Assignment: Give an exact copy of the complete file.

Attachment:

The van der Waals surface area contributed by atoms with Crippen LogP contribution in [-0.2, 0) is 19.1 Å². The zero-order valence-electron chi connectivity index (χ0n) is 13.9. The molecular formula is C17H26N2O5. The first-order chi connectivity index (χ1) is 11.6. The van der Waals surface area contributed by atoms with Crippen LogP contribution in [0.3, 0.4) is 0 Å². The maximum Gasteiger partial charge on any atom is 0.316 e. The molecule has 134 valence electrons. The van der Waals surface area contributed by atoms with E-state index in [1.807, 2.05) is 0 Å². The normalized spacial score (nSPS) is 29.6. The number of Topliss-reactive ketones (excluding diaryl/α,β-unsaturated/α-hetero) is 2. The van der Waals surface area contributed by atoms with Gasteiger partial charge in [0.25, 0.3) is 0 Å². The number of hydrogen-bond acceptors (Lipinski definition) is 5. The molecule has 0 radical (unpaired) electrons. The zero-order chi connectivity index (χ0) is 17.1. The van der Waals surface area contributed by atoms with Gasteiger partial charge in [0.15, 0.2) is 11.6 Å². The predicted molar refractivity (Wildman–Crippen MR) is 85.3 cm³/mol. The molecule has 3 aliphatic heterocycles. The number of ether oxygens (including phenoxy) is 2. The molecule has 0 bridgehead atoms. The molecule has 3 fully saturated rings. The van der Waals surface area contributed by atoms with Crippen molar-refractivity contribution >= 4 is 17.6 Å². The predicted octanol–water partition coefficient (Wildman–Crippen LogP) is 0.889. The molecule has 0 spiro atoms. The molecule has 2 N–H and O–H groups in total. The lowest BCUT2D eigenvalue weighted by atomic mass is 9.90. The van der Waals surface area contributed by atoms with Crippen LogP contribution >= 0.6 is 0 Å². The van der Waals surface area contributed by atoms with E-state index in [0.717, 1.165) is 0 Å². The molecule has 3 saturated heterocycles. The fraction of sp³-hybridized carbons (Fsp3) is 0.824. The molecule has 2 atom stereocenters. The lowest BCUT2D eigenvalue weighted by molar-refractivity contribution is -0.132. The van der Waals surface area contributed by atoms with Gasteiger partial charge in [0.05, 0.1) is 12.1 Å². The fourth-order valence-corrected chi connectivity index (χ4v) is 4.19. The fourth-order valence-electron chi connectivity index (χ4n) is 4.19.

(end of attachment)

The van der Waals surface area contributed by atoms with Crippen LogP contribution in [-0.2, 0) is 19.1 Å². The zero-order valence-electron chi connectivity index (χ0n) is 13.9. The molecular formula is C17H26N2O5. The first-order chi connectivity index (χ1) is 11.6. The van der Waals surface area contributed by atoms with Crippen LogP contribution in [0.3, 0.4) is 0 Å². The maximum Gasteiger partial charge on any atom is 0.316 e. The molecule has 134 valence electrons. The van der Waals surface area contributed by atoms with E-state index in [1.807, 2.05) is 0 Å². The normalized spacial score (nSPS) is 29.6. The number of Topliss-reactive ketones (excluding diaryl/α,β-unsaturated/α-hetero) is 2. The van der Waals surface area contributed by atoms with Gasteiger partial charge in [0.25, 0.3) is 0 Å². The number of hydrogen-bond acceptors (Lipinski definition) is 5. The molecule has 0 radical (unpaired) electrons. The zero-order chi connectivity index (χ0) is 17.1. The van der Waals surface area contributed by atoms with Gasteiger partial charge in [0.15, 0.2) is 11.6 Å². The predicted molar refractivity (Wildman–Crippen MR) is 85.3 cm³/mol. The molecule has 3 aliphatic heterocycles. The number of ether oxygens (including phenoxy) is 2. The molecule has 0 bridgehead atoms. The molecule has 3 fully saturated rings. The van der Waals surface area contributed by atoms with Crippen molar-refractivity contribution >= 4 is 17.6 Å². The predicted octanol–water partition coefficient (Wildman–Crippen LogP) is 0.889. The molecule has 0 spiro atoms. The molecule has 2 N–H and O–H groups in total. The lowest BCUT2D eigenvalue weighted by atomic mass is 9.90. The van der Waals surface area contributed by atoms with Crippen LogP contribution >= 0.6 is 0 Å². The van der Waals surface area contributed by atoms with E-state index in [0.717, 1.165) is 0 Å². The molecule has 3 saturated heterocycles. The fraction of sp³-hybridized carbons (Fsp3) is 0.824. The molecule has 2 atom stereocenters. The lowest BCUT2D eigenvalue weighted by molar-refractivity contribution is -0.132. The van der Waals surface area contributed by atoms with Gasteiger partial charge in [0.05, 0.1) is 12.1 Å². The fourth-order valence-corrected chi connectivity index (χ4v) is 4.19. The fourth-order valence-electron chi connectivity index (χ4n) is 4.19.